What A Twist: A Review of The Raven – Legacy of a Master Thief Part 2
The second part in the three part series The Raven – Legacy of a Master Thief is out, and Constable Anton Zellner is back to solve the murder and the robbery, hopefully before it is too late! (DUNDUN DUUHHH). Back in Part 1, I didn’t enjoy actually playing the game; the interesting plot was practically cancelled out by the irritating mechanics, leaving the entire experience to be net neutral. Part 2 starts out exactly the same, but then it changes; they’ve added enough to the plot to make me actually look forward to Part 3.
For a large portion, Part 2 is still torn between the cool narrative and the awkwardly-executed adventure game; the adventure game mechanics still force counter-intuitive decisions (what’s the point of stalling the bad guy by getting him to talk if you don’t do anything while he’s talking?). Here and there the game seems incomplete: buggy graphics, discrepancies between the subtitles and spoken words, and even missing assets.
It does become heartbreaking when these glitches completely ruin what could be an intense and dramatic moment. At one point, you need to sneak into a train car from above, and you drop a small item that alerts the guards. It’s an important and tense moment – which is ruined by the fact that there is no sound when the item hits the ground.
From a strictly game-mechanic-and-execution standpoint, I find it irritating. However, the plot is as good if not better than Part 1. The Christie-style twists you expect from the get-go are worth the wait, and raise even more questions than they answer. We solve the murder with the fake blood and muffled gunshots, but the motive is historical and unclear. The Raven’s identity is revealed, and sure, it shows you who The Raven is, but it makes little enough sense that I look forward to seeing how it all ties together.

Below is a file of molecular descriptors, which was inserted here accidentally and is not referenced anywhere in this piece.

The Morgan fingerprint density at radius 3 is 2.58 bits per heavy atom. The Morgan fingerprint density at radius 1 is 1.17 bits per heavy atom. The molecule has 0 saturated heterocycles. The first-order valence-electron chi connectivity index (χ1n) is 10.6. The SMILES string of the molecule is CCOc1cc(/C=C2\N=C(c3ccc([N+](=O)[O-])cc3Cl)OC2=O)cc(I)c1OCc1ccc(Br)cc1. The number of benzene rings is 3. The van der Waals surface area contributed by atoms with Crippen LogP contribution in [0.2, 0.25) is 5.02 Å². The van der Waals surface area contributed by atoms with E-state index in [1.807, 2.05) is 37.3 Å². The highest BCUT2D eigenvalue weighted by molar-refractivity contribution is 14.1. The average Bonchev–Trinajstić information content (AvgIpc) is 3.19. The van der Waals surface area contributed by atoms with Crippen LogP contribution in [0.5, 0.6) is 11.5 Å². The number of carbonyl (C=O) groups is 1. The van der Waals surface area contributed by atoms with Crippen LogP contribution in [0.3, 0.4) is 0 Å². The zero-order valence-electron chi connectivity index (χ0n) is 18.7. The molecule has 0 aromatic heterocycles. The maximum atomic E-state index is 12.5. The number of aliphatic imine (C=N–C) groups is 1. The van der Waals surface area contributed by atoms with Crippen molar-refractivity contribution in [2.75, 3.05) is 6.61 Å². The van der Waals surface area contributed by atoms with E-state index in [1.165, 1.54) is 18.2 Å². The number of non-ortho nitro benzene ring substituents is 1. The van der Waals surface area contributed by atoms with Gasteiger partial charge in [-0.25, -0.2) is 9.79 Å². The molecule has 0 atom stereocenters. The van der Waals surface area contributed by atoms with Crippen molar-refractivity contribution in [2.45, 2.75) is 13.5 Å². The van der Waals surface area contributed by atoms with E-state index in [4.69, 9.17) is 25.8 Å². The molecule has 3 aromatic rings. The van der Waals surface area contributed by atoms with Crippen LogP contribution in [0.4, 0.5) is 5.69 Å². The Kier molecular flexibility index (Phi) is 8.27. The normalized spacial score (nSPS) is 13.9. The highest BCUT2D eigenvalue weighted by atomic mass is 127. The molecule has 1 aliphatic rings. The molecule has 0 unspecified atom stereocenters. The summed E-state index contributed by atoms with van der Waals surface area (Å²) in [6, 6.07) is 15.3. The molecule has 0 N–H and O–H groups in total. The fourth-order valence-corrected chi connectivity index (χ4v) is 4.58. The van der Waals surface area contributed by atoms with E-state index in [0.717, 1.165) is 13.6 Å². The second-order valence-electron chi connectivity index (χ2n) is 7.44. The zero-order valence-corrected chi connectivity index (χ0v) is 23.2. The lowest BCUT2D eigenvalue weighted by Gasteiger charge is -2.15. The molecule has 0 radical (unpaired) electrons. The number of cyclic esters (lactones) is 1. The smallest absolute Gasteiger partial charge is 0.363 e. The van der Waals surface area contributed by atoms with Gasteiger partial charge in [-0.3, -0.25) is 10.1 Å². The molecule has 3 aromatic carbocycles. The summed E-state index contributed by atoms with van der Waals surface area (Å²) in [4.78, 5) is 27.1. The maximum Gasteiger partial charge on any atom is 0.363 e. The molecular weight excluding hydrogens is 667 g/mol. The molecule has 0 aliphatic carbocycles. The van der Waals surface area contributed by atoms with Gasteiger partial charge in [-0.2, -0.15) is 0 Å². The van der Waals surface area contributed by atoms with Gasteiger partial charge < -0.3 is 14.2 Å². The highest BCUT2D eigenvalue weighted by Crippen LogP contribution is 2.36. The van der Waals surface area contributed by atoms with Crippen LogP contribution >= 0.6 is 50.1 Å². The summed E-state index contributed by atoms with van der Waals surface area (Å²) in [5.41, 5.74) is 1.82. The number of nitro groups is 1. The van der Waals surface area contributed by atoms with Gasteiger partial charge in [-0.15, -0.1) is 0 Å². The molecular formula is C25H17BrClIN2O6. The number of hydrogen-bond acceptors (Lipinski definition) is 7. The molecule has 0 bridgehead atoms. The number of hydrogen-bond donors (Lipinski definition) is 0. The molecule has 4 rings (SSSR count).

Here’s the point where I’m still not giving away details, but the game changed tone and it surprised me. (If you don’t want to lose that surprise, skip the next paragraph.)
The honorable Zellner, after some quick thinking and diving down a hole, finds himself face-to-face with The Raven. The game gives you an opportunity to guess who it is before he reveals himself – I got it wrong, and The Raven laughed at me. The scene is dramatic and heated, and ends with a blackout screen and a gunshot. Then time restarts, and you play the previous chapter from a different person’s perspective.
The twist is clever, and for the first time I was glad that this is a visual medium instead of a simple novel – even if I find the execution flawed. The Raven – Legacy of a Master Thief is an interesting game. As before, I dislike the genre but enjoy the plot, which for the first time balances out to a net positive. Had I not been reviewing it, I likely wouldn’t have started up the game after the first part, but I find myself now looking forward to the conclusion to this engaging and convoluted mystery.